Black conservatives Lige Richardson and Pete Gresham felt they "took it on the chin" last year when they campaigned for a white conservative, former John Birch Society member in the heavily black 6th Congressional District of Birmingham, Ala.
But the abuse they took from some leaders of the local black establishment seemed worthwhile last November when their man, Albert Lee Smith, won and put them on his staff. Then, before the congressman and his maverick supporters could savor the fruits of their campaign labors, the situation went sour.
The congressman, saying the two aides often ignored the chain of command and went off on "tangents" of their own, fired the duo. And Richardson faces criminal charges for punching Smith in the mouth in a federal court building in Birmingham.
"We really look like fools," Richardson said yesterday in an interview here. "We feel a little like fools, too."
To hear Richardson and Gresham tell it, they were duped by a conservative white politician who took advantage of their "desire to do something for black folks, especially in the area of jobs, without going the old welfare, social services route."
"That's why we campaigned for him . . . We liked his self-help philosophy. The people who called us 'Uncle Toms' for backing Smith didn't bother us," said Richardson, a former banking executive.
The two blacks said yesterday that they got into trouble with Smith's staff by pushing for a job program called Positive Action for Youth (PAY), which they said would have been aimed at ending high unemployment among young blacks in Birmingham.
"Smith knew all along that our game plan was jobs," said Gresham, a 31-year-old Birmingham businessman and "a Methodist who believes that the Moral Majority could be used to end racism in America, because racism is a moral problem, not a civil problem."
"Smith was all for us during the campaign. But the day after the campaign, that all changed," Gresham said.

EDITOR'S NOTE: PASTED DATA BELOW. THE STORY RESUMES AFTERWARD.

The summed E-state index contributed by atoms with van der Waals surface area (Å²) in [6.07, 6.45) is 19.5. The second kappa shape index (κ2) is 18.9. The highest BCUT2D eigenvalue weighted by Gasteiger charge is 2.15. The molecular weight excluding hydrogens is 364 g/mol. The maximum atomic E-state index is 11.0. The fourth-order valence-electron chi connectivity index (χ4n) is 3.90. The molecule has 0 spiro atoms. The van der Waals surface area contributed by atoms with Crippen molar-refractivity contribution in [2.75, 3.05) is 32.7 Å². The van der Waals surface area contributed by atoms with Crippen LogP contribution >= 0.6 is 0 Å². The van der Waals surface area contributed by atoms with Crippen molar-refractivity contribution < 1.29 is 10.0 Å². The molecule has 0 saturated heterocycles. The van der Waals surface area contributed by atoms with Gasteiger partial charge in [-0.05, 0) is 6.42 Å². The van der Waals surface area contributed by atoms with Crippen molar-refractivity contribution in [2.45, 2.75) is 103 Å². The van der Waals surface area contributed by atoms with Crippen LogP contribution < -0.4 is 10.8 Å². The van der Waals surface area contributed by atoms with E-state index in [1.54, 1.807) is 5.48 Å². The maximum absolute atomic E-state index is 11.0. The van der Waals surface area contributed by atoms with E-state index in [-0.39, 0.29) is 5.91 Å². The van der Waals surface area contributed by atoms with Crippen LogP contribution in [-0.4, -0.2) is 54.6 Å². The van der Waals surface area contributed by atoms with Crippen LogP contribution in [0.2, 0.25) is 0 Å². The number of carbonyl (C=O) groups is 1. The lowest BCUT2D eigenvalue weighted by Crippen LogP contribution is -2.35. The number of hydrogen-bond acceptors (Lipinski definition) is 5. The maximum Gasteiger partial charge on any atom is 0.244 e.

The two were fired Jan. 31 in a Birmingham meeting with Smith and his staff. Richardson admits to decking the congressman after that stormy session.
Smith said yesterday that he remembers getting hit: "He blindsided me."
But the Republican congressman disagrees with the pair's portrayal of the events that led to the punch-out.
"When we hired them on the staff, we told them that we didn't want people going off on tangents," Smith said. But Gresham and Richardson often ignored the chain of command, the congressman said.
One of the most embarrassing moments came shortly after the Nov. 4 election, when Richardson and Gresham went on a Birmingham radio talk show and castigated local black leaders who stuck with the Democrats, Smith said.
"They didn't clear that one with me. But people understandably were upset with me because of it," Smith said. The congressman said he warned the aides on three occasions to check with his office before action.
"But they didn't do it. At the fourth meeting we had with them, we told them we would have to let them go because they weren't team players," Smith said.
The U.S. attorney's office in Birmingham has filed charges against Richardson for striking a member of Congress and committing an assault on federal property. If convicted on the first count, the ex-aide will face up to a year in jail and a $5,000 fine.
Smith expressed regrets yesterday that things have turned out this way. But, of the U.S. attorney's action, he said: "I'm certainly not going to stop him from doing his job."